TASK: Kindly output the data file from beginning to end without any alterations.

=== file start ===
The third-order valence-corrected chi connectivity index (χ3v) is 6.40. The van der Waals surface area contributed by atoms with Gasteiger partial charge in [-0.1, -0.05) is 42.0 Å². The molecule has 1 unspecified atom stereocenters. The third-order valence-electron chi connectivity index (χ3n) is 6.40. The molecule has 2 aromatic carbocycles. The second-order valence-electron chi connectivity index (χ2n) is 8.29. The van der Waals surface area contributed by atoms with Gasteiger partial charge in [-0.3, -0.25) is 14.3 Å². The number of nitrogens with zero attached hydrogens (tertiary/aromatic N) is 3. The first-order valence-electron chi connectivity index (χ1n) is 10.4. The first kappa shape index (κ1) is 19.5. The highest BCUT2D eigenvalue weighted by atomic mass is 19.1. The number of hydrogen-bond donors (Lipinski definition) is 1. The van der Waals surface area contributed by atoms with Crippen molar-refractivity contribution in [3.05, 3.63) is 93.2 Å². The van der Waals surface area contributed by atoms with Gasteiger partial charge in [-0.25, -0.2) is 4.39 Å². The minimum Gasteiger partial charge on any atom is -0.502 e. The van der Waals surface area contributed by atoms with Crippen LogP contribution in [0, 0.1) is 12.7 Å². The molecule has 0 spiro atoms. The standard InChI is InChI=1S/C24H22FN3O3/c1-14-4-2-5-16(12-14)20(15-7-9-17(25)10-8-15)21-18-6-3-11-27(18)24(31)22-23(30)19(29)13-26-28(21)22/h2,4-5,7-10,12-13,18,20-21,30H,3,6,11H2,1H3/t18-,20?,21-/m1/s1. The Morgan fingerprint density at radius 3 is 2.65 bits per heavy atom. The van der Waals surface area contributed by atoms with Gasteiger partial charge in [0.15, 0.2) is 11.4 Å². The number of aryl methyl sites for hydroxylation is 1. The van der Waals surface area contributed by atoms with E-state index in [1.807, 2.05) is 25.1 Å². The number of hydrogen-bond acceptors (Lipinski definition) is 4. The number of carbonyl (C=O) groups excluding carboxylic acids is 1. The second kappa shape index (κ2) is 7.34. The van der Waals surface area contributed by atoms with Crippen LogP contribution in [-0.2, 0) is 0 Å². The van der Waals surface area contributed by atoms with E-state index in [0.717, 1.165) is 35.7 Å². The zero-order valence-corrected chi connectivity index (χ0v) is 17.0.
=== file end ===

The third-order valence-corrected chi connectivity index (χ3v) is 6.40. The van der Waals surface area contributed by atoms with Gasteiger partial charge in [-0.1, -0.05) is 42.0 Å². The molecule has 1 unspecified atom stereocenters. The third-order valence-electron chi connectivity index (χ3n) is 6.40. The molecule has 2 aromatic carbocycles. The second-order valence-electron chi connectivity index (χ2n) is 8.29. The van der Waals surface area contributed by atoms with Gasteiger partial charge in [-0.3, -0.25) is 14.3 Å². The number of nitrogens with zero attached hydrogens (tertiary/aromatic N) is 3. The first-order valence-electron chi connectivity index (χ1n) is 10.4. The first kappa shape index (κ1) is 19.5. The highest BCUT2D eigenvalue weighted by atomic mass is 19.1. The number of hydrogen-bond donors (Lipinski definition) is 1. The van der Waals surface area contributed by atoms with Crippen molar-refractivity contribution in [3.05, 3.63) is 93.2 Å². The van der Waals surface area contributed by atoms with Gasteiger partial charge in [-0.25, -0.2) is 4.39 Å². The minimum Gasteiger partial charge on any atom is -0.502 e. The van der Waals surface area contributed by atoms with Crippen LogP contribution in [0, 0.1) is 12.7 Å². The molecule has 0 spiro atoms. The standard InChI is InChI=1S/C24H22FN3O3/c1-14-4-2-5-16(12-14)20(15-7-9-17(25)10-8-15)21-18-6-3-11-27(18)24(31)22-23(30)19(29)13-26-28(21)22/h2,4-5,7-10,12-13,18,20-21,30H,3,6,11H2,1H3/t18-,20?,21-/m1/s1. The Morgan fingerprint density at radius 3 is 2.65 bits per heavy atom. The van der Waals surface area contributed by atoms with Gasteiger partial charge in [0.15, 0.2) is 11.4 Å². The number of aryl methyl sites for hydroxylation is 1. The van der Waals surface area contributed by atoms with E-state index in [1.807, 2.05) is 25.1 Å². The number of hydrogen-bond acceptors (Lipinski definition) is 4. The number of carbonyl (C=O) groups excluding carboxylic acids is 1. The second kappa shape index (κ2) is 7.34. The van der Waals surface area contributed by atoms with Crippen LogP contribution in [-0.2, 0) is 0 Å². The van der Waals surface area contributed by atoms with E-state index in [0.717, 1.165) is 35.7 Å². The zero-order valence-corrected chi connectivity index (χ0v) is 17.0.